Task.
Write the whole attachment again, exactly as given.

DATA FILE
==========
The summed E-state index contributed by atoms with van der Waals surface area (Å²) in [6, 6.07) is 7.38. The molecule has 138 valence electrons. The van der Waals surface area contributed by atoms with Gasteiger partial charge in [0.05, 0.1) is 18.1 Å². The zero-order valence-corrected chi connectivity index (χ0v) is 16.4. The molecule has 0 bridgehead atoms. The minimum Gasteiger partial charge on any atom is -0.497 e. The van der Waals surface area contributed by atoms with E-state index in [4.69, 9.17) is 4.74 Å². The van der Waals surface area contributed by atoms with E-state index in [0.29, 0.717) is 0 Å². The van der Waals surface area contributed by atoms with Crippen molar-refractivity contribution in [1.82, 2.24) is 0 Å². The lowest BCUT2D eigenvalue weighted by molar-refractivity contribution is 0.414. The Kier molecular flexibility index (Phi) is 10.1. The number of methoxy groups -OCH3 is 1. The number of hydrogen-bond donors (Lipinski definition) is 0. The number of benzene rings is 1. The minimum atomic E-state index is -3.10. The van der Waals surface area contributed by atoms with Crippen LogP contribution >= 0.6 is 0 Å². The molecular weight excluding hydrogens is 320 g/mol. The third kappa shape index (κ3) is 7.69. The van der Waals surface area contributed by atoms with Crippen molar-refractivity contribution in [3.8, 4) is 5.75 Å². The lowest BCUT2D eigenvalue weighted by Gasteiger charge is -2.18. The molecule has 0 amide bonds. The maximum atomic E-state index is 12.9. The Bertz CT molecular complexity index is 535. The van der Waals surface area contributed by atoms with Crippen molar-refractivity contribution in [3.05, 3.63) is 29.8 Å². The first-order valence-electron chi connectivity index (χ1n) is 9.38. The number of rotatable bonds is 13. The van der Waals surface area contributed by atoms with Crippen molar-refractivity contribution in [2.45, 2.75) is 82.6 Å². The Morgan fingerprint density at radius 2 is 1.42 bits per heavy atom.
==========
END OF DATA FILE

The summed E-state index contributed by atoms with van der Waals surface area (Å²) in [6, 6.07) is 7.38. The molecule has 138 valence electrons. The van der Waals surface area contributed by atoms with Gasteiger partial charge in [0.05, 0.1) is 18.1 Å². The zero-order valence-corrected chi connectivity index (χ0v) is 16.4. The molecule has 0 bridgehead atoms. The minimum Gasteiger partial charge on any atom is -0.497 e. The van der Waals surface area contributed by atoms with E-state index in [4.69, 9.17) is 4.74 Å². The van der Waals surface area contributed by atoms with E-state index in [0.29, 0.717) is 0 Å². The van der Waals surface area contributed by atoms with Crippen molar-refractivity contribution in [1.82, 2.24) is 0 Å². The lowest BCUT2D eigenvalue weighted by molar-refractivity contribution is 0.414. The Kier molecular flexibility index (Phi) is 10.1. The number of methoxy groups -OCH3 is 1. The number of hydrogen-bond donors (Lipinski definition) is 0. The number of benzene rings is 1. The minimum atomic E-state index is -3.10. The van der Waals surface area contributed by atoms with Crippen LogP contribution >= 0.6 is 0 Å². The molecular weight excluding hydrogens is 320 g/mol. The third kappa shape index (κ3) is 7.69. The van der Waals surface area contributed by atoms with Crippen molar-refractivity contribution in [3.8, 4) is 5.75 Å². The lowest BCUT2D eigenvalue weighted by Gasteiger charge is -2.18. The molecule has 0 amide bonds. The maximum atomic E-state index is 12.9. The Bertz CT molecular complexity index is 535. The van der Waals surface area contributed by atoms with Crippen molar-refractivity contribution in [3.05, 3.63) is 29.8 Å². The first-order valence-electron chi connectivity index (χ1n) is 9.38. The number of rotatable bonds is 13. The van der Waals surface area contributed by atoms with Crippen molar-refractivity contribution in [2.45, 2.75) is 82.6 Å². The Morgan fingerprint density at radius 2 is 1.42 bits per heavy atom.